I wanted to underline this extraordinary character of Enid Marx because for me she was completely, the backdrop or the underlay of childhood for millions of millions in Britain, without ever knowing it. And when one thinks of what she achieved, and it was shown so beautifully in an exhibition at 2018 at the House of illustration, it’s called Enid Marx, Print, Pattern and Popular art. And you walked in and you saw pattern papers from the twenties block, printed textiles and from the thirties utility fabric from the forties, curtains, laminate from the fifties textiles from the sixties, illustrated books stamps from the seventies, and suddenly recognize things that took you straight back to childhood. And you saw things that, that, you know, the Christmas stamps that she designed and I even fell across the most extraordinary thing. There were the 1941 Chatto and Windus publication of Marcel Proust, A La Recherche de Temps Perdu, Remembrance of Things Past, those beautiful designs with the Lee, the powder blue, the hint of red. And when I saw the books there and I remembered my father, having them in, in, in a little hallway, at home, in my home in Kent, dark little hallway, they are beautiful books, they are beautiful designs. I had no idea that they were done by Enid Marx. And the amazing thing with her was that you could go to an exhibition and be transported back to key moments of your childhood through the touch of a fabric through the cover of a book, and literally down to a stand in the corner of an envelope. Now that is design genius.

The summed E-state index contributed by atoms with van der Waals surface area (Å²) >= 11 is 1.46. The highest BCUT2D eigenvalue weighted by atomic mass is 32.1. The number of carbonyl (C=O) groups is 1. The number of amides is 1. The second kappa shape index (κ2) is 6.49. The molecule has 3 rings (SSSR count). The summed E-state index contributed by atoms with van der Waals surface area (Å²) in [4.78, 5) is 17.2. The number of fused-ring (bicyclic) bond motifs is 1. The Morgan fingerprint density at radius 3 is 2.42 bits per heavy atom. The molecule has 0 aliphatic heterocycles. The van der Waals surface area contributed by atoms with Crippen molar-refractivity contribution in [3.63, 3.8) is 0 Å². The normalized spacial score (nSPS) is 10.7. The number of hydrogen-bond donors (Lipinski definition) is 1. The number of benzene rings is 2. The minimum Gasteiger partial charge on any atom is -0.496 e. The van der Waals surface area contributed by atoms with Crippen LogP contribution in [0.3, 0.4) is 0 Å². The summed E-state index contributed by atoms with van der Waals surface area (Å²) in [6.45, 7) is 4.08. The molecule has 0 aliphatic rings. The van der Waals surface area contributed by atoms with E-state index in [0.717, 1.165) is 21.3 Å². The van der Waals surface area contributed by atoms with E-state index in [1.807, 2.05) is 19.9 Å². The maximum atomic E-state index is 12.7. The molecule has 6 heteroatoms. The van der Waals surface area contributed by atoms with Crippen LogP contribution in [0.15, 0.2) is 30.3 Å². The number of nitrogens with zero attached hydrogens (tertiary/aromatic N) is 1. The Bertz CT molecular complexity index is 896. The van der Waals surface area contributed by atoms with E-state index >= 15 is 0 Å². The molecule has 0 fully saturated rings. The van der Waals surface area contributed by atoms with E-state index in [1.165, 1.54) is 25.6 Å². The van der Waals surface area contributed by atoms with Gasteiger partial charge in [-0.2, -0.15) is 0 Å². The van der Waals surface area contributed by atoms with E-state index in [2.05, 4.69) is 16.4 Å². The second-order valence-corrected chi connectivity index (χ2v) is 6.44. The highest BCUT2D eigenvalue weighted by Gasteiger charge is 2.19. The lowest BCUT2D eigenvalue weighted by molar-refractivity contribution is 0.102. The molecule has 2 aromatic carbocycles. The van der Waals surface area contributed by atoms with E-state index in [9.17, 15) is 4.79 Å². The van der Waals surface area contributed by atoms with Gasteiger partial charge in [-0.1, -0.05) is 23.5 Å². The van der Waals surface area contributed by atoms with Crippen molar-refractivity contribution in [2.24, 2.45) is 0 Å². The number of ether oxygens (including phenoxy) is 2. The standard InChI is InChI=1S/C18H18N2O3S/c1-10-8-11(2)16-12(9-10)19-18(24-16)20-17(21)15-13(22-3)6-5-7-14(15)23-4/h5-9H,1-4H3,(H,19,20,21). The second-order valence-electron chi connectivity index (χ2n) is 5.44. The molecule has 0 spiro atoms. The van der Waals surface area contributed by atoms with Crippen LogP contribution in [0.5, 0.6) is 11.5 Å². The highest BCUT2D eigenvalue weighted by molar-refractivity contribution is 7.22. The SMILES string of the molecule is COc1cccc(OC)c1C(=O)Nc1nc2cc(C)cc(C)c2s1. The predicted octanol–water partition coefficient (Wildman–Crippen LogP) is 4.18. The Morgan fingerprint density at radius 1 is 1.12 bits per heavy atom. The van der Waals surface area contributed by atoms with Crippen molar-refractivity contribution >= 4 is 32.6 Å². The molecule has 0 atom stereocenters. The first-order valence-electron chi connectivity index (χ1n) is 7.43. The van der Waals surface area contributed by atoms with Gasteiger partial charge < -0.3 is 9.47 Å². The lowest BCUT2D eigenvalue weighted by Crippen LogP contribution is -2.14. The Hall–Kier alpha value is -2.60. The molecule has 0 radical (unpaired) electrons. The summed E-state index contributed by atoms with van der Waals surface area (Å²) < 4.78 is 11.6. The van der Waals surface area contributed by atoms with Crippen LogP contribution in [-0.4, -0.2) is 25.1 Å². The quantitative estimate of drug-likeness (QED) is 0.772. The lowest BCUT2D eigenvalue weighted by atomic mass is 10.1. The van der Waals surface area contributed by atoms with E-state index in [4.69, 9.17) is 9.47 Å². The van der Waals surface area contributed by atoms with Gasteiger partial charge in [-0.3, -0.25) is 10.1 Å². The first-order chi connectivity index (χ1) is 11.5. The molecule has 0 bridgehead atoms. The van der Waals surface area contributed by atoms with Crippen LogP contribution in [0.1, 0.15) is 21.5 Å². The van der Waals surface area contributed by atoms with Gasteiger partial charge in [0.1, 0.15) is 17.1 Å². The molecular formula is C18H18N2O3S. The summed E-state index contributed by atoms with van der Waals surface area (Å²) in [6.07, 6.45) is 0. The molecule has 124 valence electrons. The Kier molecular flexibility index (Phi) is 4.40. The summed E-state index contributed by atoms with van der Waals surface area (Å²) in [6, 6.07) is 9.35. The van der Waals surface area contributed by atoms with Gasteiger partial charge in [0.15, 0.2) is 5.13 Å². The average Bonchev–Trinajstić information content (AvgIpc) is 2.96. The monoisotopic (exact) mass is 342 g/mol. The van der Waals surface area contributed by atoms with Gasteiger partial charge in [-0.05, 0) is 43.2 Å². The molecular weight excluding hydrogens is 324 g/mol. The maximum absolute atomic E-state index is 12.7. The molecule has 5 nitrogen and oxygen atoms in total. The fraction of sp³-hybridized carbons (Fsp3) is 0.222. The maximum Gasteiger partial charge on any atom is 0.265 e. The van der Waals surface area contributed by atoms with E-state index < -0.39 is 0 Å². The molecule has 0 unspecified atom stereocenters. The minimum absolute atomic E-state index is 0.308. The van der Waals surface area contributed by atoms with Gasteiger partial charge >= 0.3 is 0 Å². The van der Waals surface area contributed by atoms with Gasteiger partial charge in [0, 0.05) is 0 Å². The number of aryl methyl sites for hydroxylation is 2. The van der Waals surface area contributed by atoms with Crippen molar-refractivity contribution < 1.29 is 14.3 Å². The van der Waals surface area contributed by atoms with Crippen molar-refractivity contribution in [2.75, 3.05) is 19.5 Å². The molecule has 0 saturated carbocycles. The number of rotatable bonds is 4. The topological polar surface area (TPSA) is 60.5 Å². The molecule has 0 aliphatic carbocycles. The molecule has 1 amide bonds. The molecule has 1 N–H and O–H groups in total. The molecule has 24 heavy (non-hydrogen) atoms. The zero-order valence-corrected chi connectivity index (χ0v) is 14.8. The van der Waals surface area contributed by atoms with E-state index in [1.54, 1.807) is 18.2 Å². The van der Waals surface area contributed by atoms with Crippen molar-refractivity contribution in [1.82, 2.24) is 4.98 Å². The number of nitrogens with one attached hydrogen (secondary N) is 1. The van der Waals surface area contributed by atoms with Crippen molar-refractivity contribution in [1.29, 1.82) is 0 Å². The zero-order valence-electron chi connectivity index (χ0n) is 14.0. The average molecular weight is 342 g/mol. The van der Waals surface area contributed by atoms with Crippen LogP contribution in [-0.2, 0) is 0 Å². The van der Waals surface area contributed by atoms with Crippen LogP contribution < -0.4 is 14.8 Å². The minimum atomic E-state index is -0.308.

And in a sense it is the very ordinariness of these fabrics and their setting that seem to give them their power:
it is funny really isn’t it? And it’s only it’s because it’s the very fact that it’s part of the, sort of the utilitarian moments of life, you know, w w we’ve focused on a, to B and, you know, we might be going shopping and we might be going to identity to the doctor or something. But actually, when you think back on the journey, it’s that subtlety of, of the fact that it was what it was the backdrop, it was the backdrop of what was there. And yet it’s only when you think back, and it’s a very clever design that actually immediately attracts your attention. but there was one fairly recently in the last, certainly the last sort of five, 10 years, which is the one that showed the London eye in the design. And I can still remember getting on to I didn’t know where I was panicked in or somewhere, and seeing that design for the first time. And it was so clever that it stopped you in your tracks and in a way that was something that moquette never really did, but that design, which was based on the earlier tradition, had something so contemporary in it. But just for that moment, he registered, it was there.